cyclotron p-B11 fusion

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Chris Mullins
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cyclotron p-B11 fusion

Post by Chris Mullins » Sun Apr 29, 2018 5:37 pm

My son originally suggested a cyclotron as a final project before he left for college around a year ago, and as mentioned here viewtopic.php?f=46&t=11481&start=20#p79495, it's now working. The "stretch" goal, assuming we did get it going, was to use the cyclotron to produce and detect p-B11 fusion. The cyclotron design specs allow it to go a little past 160 keV to hit the first fusion resonance. We've got to 67 keV now with the magnet at half strength, and should have the magnet at full power in another few weeks (winding 2nd coil now). Further (much further) down the road, a boost to 10 kW would take it past the 650 keV resonance point. This is perhaps an effort along the lines of Jason Wells' with his VDG a while back, but with a cyclotron instead.

Although there's probably 6-8 months of refinement to the cyclotron itself before it's ready for any serious work (mostly improving repeatability and stability, beam quality, instrumentation, and cooling), I'm starting to think ahead about how to go about achieving and definitively detecting B11 fusion.

My initial thought is to use a very thin B11 target (B11 evaporated or sputtered onto some thin substrate), and a PIPS detector shielded with suitable foils to prevent false scattering detection. Acquiring (or making) these targets is yet another challenge .... This would be modeled after the setup in Low-Energy Cross Sections for 11B(p,3a)*, by H.W. Becker, C. Rofls, and H.P. Trautvetter (https://link.springer.com/article/10.1007%2FBF01284459), where low energy cyclotrons were used to map out these resonances. Essentially this stretch goal is to reproduce a few of the results in that paper.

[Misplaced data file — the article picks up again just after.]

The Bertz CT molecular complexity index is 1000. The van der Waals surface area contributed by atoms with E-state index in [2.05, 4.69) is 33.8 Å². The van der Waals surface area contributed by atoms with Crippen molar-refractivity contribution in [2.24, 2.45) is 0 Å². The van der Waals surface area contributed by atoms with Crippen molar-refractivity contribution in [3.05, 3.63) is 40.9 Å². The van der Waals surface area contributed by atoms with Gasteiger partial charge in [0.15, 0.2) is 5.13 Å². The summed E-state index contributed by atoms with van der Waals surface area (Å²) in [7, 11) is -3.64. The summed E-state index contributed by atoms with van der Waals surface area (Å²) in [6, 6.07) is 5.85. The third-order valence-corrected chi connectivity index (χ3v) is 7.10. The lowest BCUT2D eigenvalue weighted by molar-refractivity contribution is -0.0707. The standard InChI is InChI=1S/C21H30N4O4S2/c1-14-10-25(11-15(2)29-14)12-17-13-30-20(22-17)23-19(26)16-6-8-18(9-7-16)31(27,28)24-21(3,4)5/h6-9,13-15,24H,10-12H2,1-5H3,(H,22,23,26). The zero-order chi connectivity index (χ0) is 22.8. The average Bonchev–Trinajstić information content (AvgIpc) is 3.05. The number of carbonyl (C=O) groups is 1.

The easiest way to vary the beam proton energy is to vary the target position in the chamber - the theoretical max energy depends on the radius from the center. I could vary the target (and PIPS detector?) position, and use the sharp spike in the 150 keV resonance to help demonstrate that fusion was occuring, along with the absolute PIPS measurements themselves. If the PIPS output is both correct, and changes sharpely as expected as the beam energy changes, that should be fairly definitive shouldn't it? Although the cross section of the 150 keV resonance is lower than the 650 one, it's much sharper, and that should make it easier in some ways to confirm. Acquiring the detectors and instrumentation, and getting repeatable, calibrated PIPS readings is yet another challenge ....

I'm not sure how practical it will be to physically move the target and PIPS detector on the fly in the chamber though, especially for my relatively poor machining skills. An alternative method for changing the proton energy is to vary the magnetic field. Unfortunately, that also changes the cyclotron RF resonance frequency, which requires retuning the matching coil. At the moment, I have to physically swap out coils to do that, and it's not very repeatable. Ultimately I plan to use a rolling inductor to allow for continuous rough RF matching (I already have an autotuner in place for fine tuning). Ideally I could vary the beam energy by both mechanisms, and see the same PIPS spike in output - that would be even more definitive I think.

Any other ideas on methods to achieve and confirm the detection of proton-B11 fusion in a cyclotron? This is a pretty tough, results-oriented crowd, so if it passes muster here it's probably working!
Last edited by Chris Mullins on Mon Apr 30, 2018 11:10 am, edited 1 time in total.

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Richard Hull
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Re: cyclotron p-B11 fusion

Post by Richard Hull » Sun Apr 29, 2018 6:52 pm

Detecting the alphas to a critical, competent audience will be the real bear in the room.

Richard Hull
Progress may have been a good thing once, but it just went on too long. - Yogi Berra
Fusion is the energy of the future....and it always will be
Retired now...Doing only what I want and not what I should...every day is a saturday.

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